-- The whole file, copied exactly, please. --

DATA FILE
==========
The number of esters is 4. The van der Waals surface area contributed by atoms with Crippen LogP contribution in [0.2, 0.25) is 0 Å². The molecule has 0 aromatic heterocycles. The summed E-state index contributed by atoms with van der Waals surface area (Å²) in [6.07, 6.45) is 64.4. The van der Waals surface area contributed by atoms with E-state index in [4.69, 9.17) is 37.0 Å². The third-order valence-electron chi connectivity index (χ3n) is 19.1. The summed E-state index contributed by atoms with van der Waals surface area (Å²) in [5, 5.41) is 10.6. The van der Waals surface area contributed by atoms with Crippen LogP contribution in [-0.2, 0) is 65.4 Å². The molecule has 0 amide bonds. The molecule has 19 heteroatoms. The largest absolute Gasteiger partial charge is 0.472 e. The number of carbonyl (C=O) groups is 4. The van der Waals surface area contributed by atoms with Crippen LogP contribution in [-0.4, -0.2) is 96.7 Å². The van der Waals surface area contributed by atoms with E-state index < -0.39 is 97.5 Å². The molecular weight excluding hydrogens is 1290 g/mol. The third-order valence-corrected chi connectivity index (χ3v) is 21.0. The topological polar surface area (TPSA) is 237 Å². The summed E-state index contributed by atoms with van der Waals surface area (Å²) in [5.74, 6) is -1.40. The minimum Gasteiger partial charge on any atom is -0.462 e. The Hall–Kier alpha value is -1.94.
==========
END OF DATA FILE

The number of esters is 4. The van der Waals surface area contributed by atoms with Crippen LogP contribution in [0.2, 0.25) is 0 Å². The molecule has 0 aromatic heterocycles. The summed E-state index contributed by atoms with van der Waals surface area (Å²) in [6.07, 6.45) is 64.4. The van der Waals surface area contributed by atoms with E-state index in [4.69, 9.17) is 37.0 Å². The third-order valence-electron chi connectivity index (χ3n) is 19.1. The summed E-state index contributed by atoms with van der Waals surface area (Å²) in [5, 5.41) is 10.6. The van der Waals surface area contributed by atoms with Crippen LogP contribution in [-0.2, 0) is 65.4 Å². The molecule has 0 amide bonds. The molecule has 19 heteroatoms. The largest absolute Gasteiger partial charge is 0.472 e. The number of carbonyl (C=O) groups is 4. The van der Waals surface area contributed by atoms with Crippen LogP contribution in [-0.4, -0.2) is 96.7 Å². The van der Waals surface area contributed by atoms with E-state index < -0.39 is 97.5 Å². The molecular weight excluding hydrogens is 1290 g/mol. The third-order valence-corrected chi connectivity index (χ3v) is 21.0. The topological polar surface area (TPSA) is 237 Å². The summed E-state index contributed by atoms with van der Waals surface area (Å²) in [5.74, 6) is -1.40. The minimum Gasteiger partial charge on any atom is -0.462 e. The Hall–Kier alpha value is -1.94.